In some situations it is worthwhile to rebuild indexes periodically with the REINDEX command or a series of individual rebuilding steps.
B-tree index pages that have become completely empty are reclaimed for re-use. However, there is still a possibility of inefficient use of space: if all but a few index keys on a page have been deleted, the page remains allocated. Therefore, a usage pattern in which most, but not all, keys in each range are eventually deleted will see poor use of space. For such usage patterns, periodic reindexing is recommended.
The potential for bloat in non-B-tree indexes has not been well researched. It is a good idea to periodically monitor the index's physical size when using any non-B-tree index type.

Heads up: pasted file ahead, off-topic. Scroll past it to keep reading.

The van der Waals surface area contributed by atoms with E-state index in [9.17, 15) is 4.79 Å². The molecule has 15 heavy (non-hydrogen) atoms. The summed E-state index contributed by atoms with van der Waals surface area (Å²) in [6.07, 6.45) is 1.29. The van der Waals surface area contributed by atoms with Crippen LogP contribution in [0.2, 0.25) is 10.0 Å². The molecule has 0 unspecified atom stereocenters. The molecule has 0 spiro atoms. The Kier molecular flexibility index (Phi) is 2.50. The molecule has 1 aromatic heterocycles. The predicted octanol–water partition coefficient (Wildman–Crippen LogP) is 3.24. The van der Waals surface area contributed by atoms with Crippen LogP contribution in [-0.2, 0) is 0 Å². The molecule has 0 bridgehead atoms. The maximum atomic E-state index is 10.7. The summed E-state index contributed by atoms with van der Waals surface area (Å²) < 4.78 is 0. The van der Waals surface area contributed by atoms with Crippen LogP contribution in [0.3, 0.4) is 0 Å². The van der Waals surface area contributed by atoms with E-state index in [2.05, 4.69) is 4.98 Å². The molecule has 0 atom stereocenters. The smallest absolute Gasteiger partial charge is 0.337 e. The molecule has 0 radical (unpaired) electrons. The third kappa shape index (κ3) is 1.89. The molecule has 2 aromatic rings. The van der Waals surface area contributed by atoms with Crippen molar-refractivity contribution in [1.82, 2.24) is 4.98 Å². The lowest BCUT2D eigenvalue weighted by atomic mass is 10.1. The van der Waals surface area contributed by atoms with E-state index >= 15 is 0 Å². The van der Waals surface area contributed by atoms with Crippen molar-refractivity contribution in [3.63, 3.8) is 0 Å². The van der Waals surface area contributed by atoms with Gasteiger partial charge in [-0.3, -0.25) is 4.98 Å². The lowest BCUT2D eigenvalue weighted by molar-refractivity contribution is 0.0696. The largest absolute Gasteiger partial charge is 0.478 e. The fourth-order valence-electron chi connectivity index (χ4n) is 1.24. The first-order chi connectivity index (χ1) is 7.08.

Also, for B-tree indexes, a freshly-constructed index is slightly faster to access than one that has been updated many times because logically adjacent pages are usually also physically adjacent in a newly built index. (This consideration does not apply to non-B-tree indexes.) It might be worthwhile to reindex periodically just to improve access speed.
REINDEX can be used safely and easily in all cases. But since the command requires an exclusive table lock, it is often preferable to execute an index rebuild with a sequence of creation and replacement steps. Index types that support CREATE INDEX with the CONCURRENTLY option can instead be recreated that way. If that is successful and the resulting index is valid, the original index can then be replaced by the newly built one using a combination of ALTER INDEX and DROP INDEX. When an index is used to enforce uniqueness or other constraints, ALTER TABLE might be necessary to swap the existing constraint with one enforced by the new index. Review this alternate multistep rebuild approach carefully before using it as there are limitations on which indexes can be reindexed this way, and errors must be handled.